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first_imgUN Security CouncilThe President of the United Nations (UN) Security Council has said that lack of transparency and accountability on the part of the Liberian government is a worrying trend that needs urgent attention because it makes the citizenry to have no confidence in the governing establishment.As a result, the Security Council has urged the Unity Party led government to accelerate its accountability and transparency efforts to bolster public confidence as the October 10 elections approaches as well as the subsequent transfer of power, the UN SC said in a statement yesterday.The Ellen Johnson Sirleaf led administration has been marred with series of corruption incidents and several anti-graft reports that have yet to be properly investigated and perpetrators brought to book.The latest of these entrenched corruption activities is the Public Sector Development Initiative (PSDI) loan scheme, which was “reportedly” set aside by government for struggling Liberian businesses. Unfortunately, however, the funds were divided amongst top government officials and family members and cronies, thereby leaving out those the scheme was actually meant to benefit. Investigation launched into how the funds were mismanaged has yielded no fruit as the case is seems to be forgotten already.The President admitted in her last Annual Address to the Joint Session of Legislature that her government has failed in the war against corruption because Liberians are dishonest, not only in government, but in their homes, as well as places of learning and of worship.The global body (UN) and its sub-organizations have continuously stressed that transparency and accountability are requisite tools for the attainment of peace and the advancement of development and improvement of lives in any country. China, which is a permanent member, currently holds the presidency of the Security Council.The Security Council, therefore, emphasizes the need for continued international attention to and involvement in Liberia and urges the government, UNMIL, and the United Nations Country Team (UNCT) to continue to coordinate closely in the transfer of responsibilities, taking into account UNMIL’s drawdown and closure at the expiration of the final period of its mandate on March 30, 2018, as set out in Resolution 2333 (2016).The Security Council will continue to engage with the international community and donors, including in support of the commitments made in the Liberia Peace-building Plan, to address capacity gaps identified in the UNCT’s mapping exercise needed to assure continuity of relevant peace-building programs and assist Liberia’s continued efforts to achieve sustainable peace.“The Security Council emphasizes, in this context, the importance of the convening role of the Peace-building Commission,” the statement said.The Security Council commends the overall progress towards restoring peace, security and stability in Liberia, the commitment of the people and Government of Liberia to peace and to developing democratic processes and institutions, and the contributions of the United Nations Mission in Liberia (UNMIL) since its establishment in 2003, and welcomes the Liberia Peace-building Plan, entitled ‘Sustaining Peace and Securing Development’ (S/2017/282), submitted by the Secretary-General to the Council, pursuant to Security Council Resolution 2333 (2016) after development through close consultation between the UN and the Government of Liberia.The global security body said it has taken note of the peace-building plan and actions to be undertaken during phase I of the plan from April 2017 – March 2018 in support of the Government of Liberia’s commitment to develop, before UNMIL’ s departure, durable national capacities critical to sustain peace, and, in this regard, encourages all stakeholders to enhance efforts to fulfill their commitments and provide their support for successful implementation and emphasizes the need for expanded efforts by the Liberian authorities to address the root causes of conflict, reinvigorate reconciliation processes, promote land reform, advance constitutional and institutional reforms, especially in the justice and security sectors, and promote women’s active participation in Peace-building, extend state authority and social services throughout the country, and build trust between Liberian citizens and the government institutions.The Security Council notes the importance of credible presidential and legislative elections in Liberia in October 2017 and calls upon all stakeholders to ensure that the elections in October will be free, fair, credible, and transparent, including through the full participation of women, and that any dispute will be resolved peacefully through established mechanisms in accordance with the law.The Security Council also welcomed the signing of the ‘Farmington River Declaration’ on June 4, at the ECOWAS Summit, where political parties committed themselves to violence-free elections in October and a peaceful transition to a new government.The council also called on the Liberian government to ensure that adequate resources are committed and expeditiously distributed for the National Elections Commission,.The group also commended the successful completion of the transfer of security responsibility to Liberia’s security services on 30 June 2016 and encourages the efforts underway by the Government of Liberia to put in place an elections security plan aimed at responding effectively and appropriately to any incident of public disorder and calls on the government to provide adequate resources to implement the plan.The Security Council welcomes the support of bilateral and multilateral partners, including the UN, African Union, ECOWAS and the Mano River Union, and encourages them to continue to play a significant role in support of building and sustaining peace in Liberia.Share this:Click to share on Twitter (Opens in new window)Click to share on Facebook (Opens in new window)last_img read more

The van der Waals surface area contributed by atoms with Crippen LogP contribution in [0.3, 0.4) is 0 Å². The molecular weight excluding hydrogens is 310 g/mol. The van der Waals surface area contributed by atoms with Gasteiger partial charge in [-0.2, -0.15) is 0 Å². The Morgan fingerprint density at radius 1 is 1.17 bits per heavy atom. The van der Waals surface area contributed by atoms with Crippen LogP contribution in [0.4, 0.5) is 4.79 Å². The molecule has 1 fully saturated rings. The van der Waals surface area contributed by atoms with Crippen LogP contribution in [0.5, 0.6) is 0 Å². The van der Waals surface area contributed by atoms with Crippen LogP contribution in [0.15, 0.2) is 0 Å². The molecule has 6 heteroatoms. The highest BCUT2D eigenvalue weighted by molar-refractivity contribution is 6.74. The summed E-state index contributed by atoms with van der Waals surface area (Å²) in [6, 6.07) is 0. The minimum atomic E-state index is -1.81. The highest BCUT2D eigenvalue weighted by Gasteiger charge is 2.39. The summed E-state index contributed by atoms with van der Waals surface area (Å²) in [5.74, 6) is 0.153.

Ferris takes mountain bike race in busy Bike Club week

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first_imgFerris placed first on the Cactus trails, completing the 6 km long lap with a time of 30:26.Placing second in the race was Andrew Kovacs, who completed the long lap with a time of 30:59, while George Gamble placed third at 32:48.The event also featured two abbreviated distances, with Sam Keats finishing the “Short Course” first with a time of 21:31 and Kelsey Young finishing the Quail Trail at a time of 29:48.- Advertisement -Racers won’t have much recovery time, as the Club will be racing in another time trial Thursday evening, beginning from the Baldonnel School at 7 p.m.last_img read more